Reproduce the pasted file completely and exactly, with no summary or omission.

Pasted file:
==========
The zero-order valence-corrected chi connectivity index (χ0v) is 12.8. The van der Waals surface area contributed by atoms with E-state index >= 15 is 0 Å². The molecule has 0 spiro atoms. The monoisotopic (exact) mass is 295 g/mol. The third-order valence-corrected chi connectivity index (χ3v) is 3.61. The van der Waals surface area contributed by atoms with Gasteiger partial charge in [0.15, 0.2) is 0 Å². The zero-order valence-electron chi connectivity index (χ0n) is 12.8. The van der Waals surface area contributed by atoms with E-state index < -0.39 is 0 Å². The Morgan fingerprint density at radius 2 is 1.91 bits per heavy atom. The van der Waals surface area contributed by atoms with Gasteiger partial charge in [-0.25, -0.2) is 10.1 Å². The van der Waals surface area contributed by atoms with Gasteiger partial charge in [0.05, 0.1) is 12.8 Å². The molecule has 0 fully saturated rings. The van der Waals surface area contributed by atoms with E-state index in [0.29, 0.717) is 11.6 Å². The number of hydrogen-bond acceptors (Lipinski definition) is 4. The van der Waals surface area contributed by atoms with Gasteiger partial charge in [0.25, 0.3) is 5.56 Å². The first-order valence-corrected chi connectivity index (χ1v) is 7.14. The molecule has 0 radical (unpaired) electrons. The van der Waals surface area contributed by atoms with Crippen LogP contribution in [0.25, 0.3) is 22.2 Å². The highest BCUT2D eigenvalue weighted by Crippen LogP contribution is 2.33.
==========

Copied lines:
The zero-order valence-corrected chi connectivity index (χ0v) is 12.8. The van der Waals surface area contributed by atoms with E-state index >= 15 is 0 Å². The molecule has 0 spiro atoms. The monoisotopic (exact) mass is 295 g/mol. The third-order valence-corrected chi connectivity index (χ3v) is 3.61. The van der Waals surface area contributed by atoms with Gasteiger partial charge in [0.15, 0.2) is 0 Å². The zero-order valence-electron chi connectivity index (χ0n) is 12.8. The van der Waals surface area contributed by atoms with E-state index < -0.39 is 0 Å². The Morgan fingerprint density at radius 2 is 1.91 bits per heavy atom. The van der Waals surface area contributed by atoms with Gasteiger partial charge in [-0.25, -0.2) is 10.1 Å². The van der Waals surface area contributed by atoms with Gasteiger partial charge in [0.05, 0.1) is 12.8 Å². The molecule has 0 fully saturated rings. The van der Waals surface area contributed by atoms with E-state index in [0.29, 0.717) is 11.6 Å². The number of hydrogen-bond acceptors (Lipinski definition) is 4. The van der Waals surface area contributed by atoms with Gasteiger partial charge in [0.25, 0.3) is 5.56 Å². The first-order valence-corrected chi connectivity index (χ1v) is 7.14. The molecule has 0 radical (unpaired) electrons. The van der Waals surface area contributed by atoms with Crippen LogP contribution in [0.25, 0.3) is 22.2 Å². The highest BCUT2D eigenvalue weighted by Crippen LogP contribution is 2.33.